The group organizing a Michigan ballot drive that aimed to curb emergency epidemic powers in the state says they won’t be submitting signatures ahead of the deadline this week.
“Unlock Michigan 2.0″ was hoping to add language to state health laws that restrict state and local health officers’ ability to issue emergency orders related to an epidemic, or a public health crisis.
Ahead of the deadline to submit signatures this week, the group says it won’t meet the date and will instead focus on making changes through the state’s Legislature. The group claims they have enough signatures, but not enough to “withstand the expected challenge” by canvassers.
Proposed revisions included adding language that says statewide emergency epidemic orders can only last for 28 days from when they are issued, and automatically become unenforceable once those days are up. The health department would be able to request an extension of the order, but that extension would have to be “approved by resolution of both houses of the legislature,” the proposal reads.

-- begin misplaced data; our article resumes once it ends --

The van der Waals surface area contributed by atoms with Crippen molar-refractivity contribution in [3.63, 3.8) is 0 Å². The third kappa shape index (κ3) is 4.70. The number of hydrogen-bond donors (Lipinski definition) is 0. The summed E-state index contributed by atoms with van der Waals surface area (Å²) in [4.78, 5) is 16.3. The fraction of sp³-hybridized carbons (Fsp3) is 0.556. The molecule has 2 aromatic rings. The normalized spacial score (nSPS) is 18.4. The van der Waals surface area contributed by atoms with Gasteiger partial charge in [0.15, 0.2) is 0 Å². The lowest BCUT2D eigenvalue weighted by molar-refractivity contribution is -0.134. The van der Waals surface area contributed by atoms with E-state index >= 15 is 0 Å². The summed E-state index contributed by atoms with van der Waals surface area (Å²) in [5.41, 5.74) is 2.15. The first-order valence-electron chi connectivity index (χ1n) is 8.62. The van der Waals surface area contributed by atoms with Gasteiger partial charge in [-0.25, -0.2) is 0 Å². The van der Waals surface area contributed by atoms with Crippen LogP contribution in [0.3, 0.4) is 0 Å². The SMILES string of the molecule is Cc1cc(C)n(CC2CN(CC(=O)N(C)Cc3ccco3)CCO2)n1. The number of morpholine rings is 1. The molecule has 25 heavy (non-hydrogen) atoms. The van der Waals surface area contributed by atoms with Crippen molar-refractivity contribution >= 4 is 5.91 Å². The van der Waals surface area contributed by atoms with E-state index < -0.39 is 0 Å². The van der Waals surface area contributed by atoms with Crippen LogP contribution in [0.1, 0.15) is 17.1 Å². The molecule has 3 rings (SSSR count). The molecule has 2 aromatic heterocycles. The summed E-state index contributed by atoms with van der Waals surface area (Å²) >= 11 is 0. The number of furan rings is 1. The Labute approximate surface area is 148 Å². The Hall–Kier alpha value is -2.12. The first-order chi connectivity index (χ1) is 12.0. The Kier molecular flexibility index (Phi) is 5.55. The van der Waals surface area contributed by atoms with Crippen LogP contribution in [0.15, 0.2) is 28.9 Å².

The state health director would also be prohibited from issuing a consecutive emergency epidemic order to begin once the first one has been rescinded. This is only if the order is related to the same epidemic -- which, in the span of one month, it likely would be. To issue a second order, the director would have to get approval from the legislature.
The Unlock Michigan initiative was launched in response to how Michigan leaders addressed the coronavirus pandemic.
Supporters argue that Michigan Gov. Gretchen Whitmer and state and local health officials did not and do not have the authority to issue widespread mandates and closures, despite the public health crisis. (Read more here)